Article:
Image: Tiger swallowtail butterfly on wild lupin. Image uploaded to wiki media by Dr Gordon E. Robertson.
Last summer I entered into the Wellcome Trust Science Writing Prize (#SWP2014) and was lucky enough to be shortlisted. Previously I posted my entry here on my blog and you can still find a copy of the draft I submitted below. However, as part of being on the shortlist I had the opportunity to work with Micheal Regnier an writer/editor from the Wellcome Trust Mosaic blog. With his help my piece was much improved and published online here (or click on the image to the left). I thought people might be interested in seeing both the submission (below) and the final edited version. Please check them out.
With its tall spike covered in brightly coloured flowers, the garden lupin (Lupinus polyphyllus) is a perennial favourite in English gardens. However, although this plant is magnificent to look at, ingestion of even a small amount can be dangerous and it is potentially deadly if large amounts are consumed.
Like many plant species, lupins produce toxins in order to protect themselves against herbivores. One such class of toxin is the cyanogenic glucosides, molecules that break down to generate hydrogen cyanide—the same deadly compound released by the suicide pills of early 20th century secret agents.
Hydrogen cyanide is deadly due to its potent inhibition of the mitochondrial respiratory chain, cellular machinery central to the metabolism of most life forms. Therefore, by producing cyanogenic glucosides lupins defend themselves against a broad range of herbivores that would otherwise feast on their leaves with impunity.
In spite of this general toxicity, lupins are important food sources for the larva of many species of butterflies. Notably, the caterpillars of some species consume so much toxic plant tissue that, after metamorphosis, the butterflies themselves are poisonous. This resistance to cyanogenic glucosides is not unique to butterflies, but is also seen in other herbivorous arthropods such as the common two-spotted spider mite.
The mechanism responsible for the butterflies’ and mites’ resistance to cyanide poisoning had eluded entomologist until recently. In a paper published in April in the scientific journal eLife, an international team of scientists led by Thomas Van Leeuwen at Ghent University identified the enzyme responsible.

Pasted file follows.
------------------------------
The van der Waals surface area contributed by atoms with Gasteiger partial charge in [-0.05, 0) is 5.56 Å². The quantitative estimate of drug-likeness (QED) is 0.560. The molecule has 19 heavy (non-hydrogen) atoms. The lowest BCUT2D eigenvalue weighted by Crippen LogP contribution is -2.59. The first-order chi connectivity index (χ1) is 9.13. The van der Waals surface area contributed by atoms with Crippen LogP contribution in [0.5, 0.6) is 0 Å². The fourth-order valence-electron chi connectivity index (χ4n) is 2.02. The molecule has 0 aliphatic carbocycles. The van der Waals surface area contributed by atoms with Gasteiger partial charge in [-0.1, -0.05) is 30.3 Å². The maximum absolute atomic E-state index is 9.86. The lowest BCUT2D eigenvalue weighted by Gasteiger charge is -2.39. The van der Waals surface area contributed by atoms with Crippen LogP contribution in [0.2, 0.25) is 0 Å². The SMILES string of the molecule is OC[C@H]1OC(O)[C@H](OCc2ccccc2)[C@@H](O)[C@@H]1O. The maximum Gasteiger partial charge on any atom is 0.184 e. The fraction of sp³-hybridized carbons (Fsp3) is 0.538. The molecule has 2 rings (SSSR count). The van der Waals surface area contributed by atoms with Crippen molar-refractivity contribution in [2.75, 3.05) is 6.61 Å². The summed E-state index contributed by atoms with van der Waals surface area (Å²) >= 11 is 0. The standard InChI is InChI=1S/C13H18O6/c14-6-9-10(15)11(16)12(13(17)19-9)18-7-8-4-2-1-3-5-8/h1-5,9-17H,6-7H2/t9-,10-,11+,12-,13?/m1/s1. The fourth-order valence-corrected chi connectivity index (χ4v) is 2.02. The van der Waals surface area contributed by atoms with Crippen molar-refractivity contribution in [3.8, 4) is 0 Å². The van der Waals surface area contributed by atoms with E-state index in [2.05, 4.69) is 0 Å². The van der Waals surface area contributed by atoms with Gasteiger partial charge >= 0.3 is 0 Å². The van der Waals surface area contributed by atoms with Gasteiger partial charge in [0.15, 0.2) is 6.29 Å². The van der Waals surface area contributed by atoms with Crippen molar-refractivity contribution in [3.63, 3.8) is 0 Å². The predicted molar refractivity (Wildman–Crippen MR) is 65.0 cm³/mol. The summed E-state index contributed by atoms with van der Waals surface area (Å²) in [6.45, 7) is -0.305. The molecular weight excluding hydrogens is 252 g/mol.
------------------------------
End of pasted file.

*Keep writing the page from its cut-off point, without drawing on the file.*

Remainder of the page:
In order to learn the identity of the detoxifying enzyme, Van Leeuwen’s team went after the gene in the mite’s genome that codes for it. They reasoned that a mite fed on a toxic-plant diet would need to produce more of the detoxifying enzyme than a mite fed on a non-toxic diet. The cells of the mite fed on the toxic plant would need to increase its production of the cellular messages (messenger-RNAs) “transcribed” from the gene encoding the detoxifying enzyme. By comparing the levels of the messenger-RNAs produced by the different populations of mites, they would be able to identify the up-regulated transcripts and, by extension, the gene and enzyme responsible for the cyanide resistance.
“To our surprise, only a limited number of genes changed expression after long term evolution on a cyanogenic host,” says Van Leeuwen. Even more surprisingly, although all the genes identified reside in the mite’s genome, one of them was not of arthropod origin, but instead looked like a gene commonly found in bacteria.
“We did not anticipate finding this,” says Van Leeuwen, “and decided to study it in more detail.” The researchers then demonstrated that this ‘bacterial’ gene coded for an enzyme that converts the deadly hydrogen cyanide into a harmless intermediate of amino acid synthesis. Similar ‘bacterial’ genes were then identified in the genomes of butterfly species.
So, how did a bacterial gene wind up in the mite’s and butterfly’s genomes? What Van Leeuwen and his team discovered is an example of ‘horizontal’ gene transfer.
Generally, genes are transmitted ‘vertically’ down the generations from parents to their offspring, each generation getting a near exact copy of its parents’ genome. Small differences introduced into the genome by random DNA-copying errors may result in increased fitness for the progeny, giving certain individuals a competitive advantage. In this way, organisms slowly evolve by natural selection over millions of years.
However, heredity is not always so straightforward. In addition to being copied, segments of DNA can also be cut and pasted from one position in the genome to another, in a process known as transposition. In rare cases, a segment of DNA can be cut from the genome of one organism and pasted into the genome of another, so called ‘horizontal’ gene transfer across species, such as that discovered by Van Leeuwen’s team in the mites and butterflies.
“This is probably an ancient transfer that occurred independently to both mites and butterflies,” says Van Leeuwen, “which illustrates the importance of the enzyme.” Incorporation of this bacterial gene provided resistance to cyanide poisoning, opening up entirely new food sources for the herbivorous arthropods and allowing the butterflies to evolve new defence strategies by sequestering the plants’ poisons.
What is perhaps most surprising of all is that gene swapping between animals and bacteria is not as uncommon as previously thought. “Our group has now documented a large number of transfers,” say Van Leeuwen, “of which some seem to play a very important role.”
The extent to which horizontal gene transfers seen in the herbivorous arthropods are indicative of similar evolutionary patterns in other animal species is still unclear. “At present, the full impact of horizontal gene transfers on the evolution of multicellular organisms is difficult to determine” says Van Leeuwen “and only the future will tell as more animal genomes get sequenced.”